- We need to explore and understand the spaces where vital connections are not (yet) being made.
Eilish Calnan (Project Lead)
- This report summarises the research being done by the University of Exeter onthe topic of natural capital
- Natural capital has always been important for Cornwall’s heritage, present, and future
- From using seaweed as biofuel to micro-climate farming, this report brings together a range of research
A Basic Income for Cornwall
University of Exeter researchers teamed up with Autonomy, to find out how a basic income could reduce poverty and improve living standards in Cornwall.
- A basic income in Cornwall could drastically reduce poverty rates in the region, and redress the ongoing consequences of inequality.
- A more introductory basic income – at a much lower cost – could still almost halve poverty in Cornwall.
- Cornish stakeholders interviewed were optimistic about the prospect of a basic income.
Cornwall Marine and Maritime Growth & Innovation Report 2017-18
Ms J Pye, Dr A T Alexander, University of Exeter Business School, Cornwall.
Project Partners: Cornwall Council
Cornwall Marine Network
- Contribution of the Cornish marine sector to the local economy is estimated to be £1.1bn
- The number of active marine businesses identified in the sector has increased since 2008 from an estimated 650 to an estimated 855.
- Levels of innovation and entrepreneurship are also considered to be high.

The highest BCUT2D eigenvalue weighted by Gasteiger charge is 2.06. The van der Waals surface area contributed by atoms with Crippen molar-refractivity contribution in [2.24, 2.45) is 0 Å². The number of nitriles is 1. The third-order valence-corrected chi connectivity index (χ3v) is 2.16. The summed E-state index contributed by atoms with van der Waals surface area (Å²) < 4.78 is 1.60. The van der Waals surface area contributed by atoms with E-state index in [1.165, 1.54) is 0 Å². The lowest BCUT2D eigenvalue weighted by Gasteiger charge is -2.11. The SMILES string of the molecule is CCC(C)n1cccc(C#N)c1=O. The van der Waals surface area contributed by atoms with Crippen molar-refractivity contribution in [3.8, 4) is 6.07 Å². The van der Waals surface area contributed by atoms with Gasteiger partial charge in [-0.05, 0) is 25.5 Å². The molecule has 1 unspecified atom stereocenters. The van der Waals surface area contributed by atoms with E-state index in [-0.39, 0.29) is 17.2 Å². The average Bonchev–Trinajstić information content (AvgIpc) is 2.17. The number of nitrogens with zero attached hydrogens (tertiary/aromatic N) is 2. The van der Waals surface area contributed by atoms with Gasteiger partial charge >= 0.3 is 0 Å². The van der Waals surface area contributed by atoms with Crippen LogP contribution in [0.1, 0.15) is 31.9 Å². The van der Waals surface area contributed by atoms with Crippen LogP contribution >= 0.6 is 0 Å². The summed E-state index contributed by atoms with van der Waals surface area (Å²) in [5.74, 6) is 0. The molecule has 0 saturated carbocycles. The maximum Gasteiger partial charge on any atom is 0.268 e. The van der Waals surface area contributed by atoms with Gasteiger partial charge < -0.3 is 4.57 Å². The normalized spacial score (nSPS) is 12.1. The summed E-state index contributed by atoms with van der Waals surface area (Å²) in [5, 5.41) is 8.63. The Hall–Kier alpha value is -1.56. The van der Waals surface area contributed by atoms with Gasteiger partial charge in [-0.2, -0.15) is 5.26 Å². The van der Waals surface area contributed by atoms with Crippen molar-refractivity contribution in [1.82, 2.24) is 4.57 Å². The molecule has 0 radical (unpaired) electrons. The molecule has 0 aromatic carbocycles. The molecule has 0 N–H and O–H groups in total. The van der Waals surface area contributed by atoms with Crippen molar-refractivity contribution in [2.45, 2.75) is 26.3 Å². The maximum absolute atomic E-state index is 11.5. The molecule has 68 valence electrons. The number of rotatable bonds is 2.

- Companies also know that they need to diversify to remain competitive
- Demand for suitable and high quality workspace appears to hold back expansion and diversification
- Staffing issues are a concern for companies, many with an ageing workforce; those in more peripheral locations in particular have difficulties in retaining skilled staff due to travel and access issues.
Digital Skills in Cornwall: a report from the Cornwall and Isles of Scilly Digital Skills Partnership
- For the first time, this research shines a light on CIoS's vibrant digital and tech sector.
- But the industry is facing a recruitment crisis that shows no sign of slowing.
Economic Growth in Cornwall: reports from Cornwall Council's Economic Growth Team
Key reports on:
- Social mobility indicators across the region, by constituency.
- The latest data on economic growth and the labour market.
- The factors shaping Cornwall's future and the Council's 2050 Vision for Cornwall.
State of Cornwall Reports
Our State of Cornwall reports share insights from practitioners and academics about what they are witnessing and experiencing in contemporary Cornwall.
Careers Hub Cornwall and Isles of Scilly: Understanding Local Labour Needs and Careers Education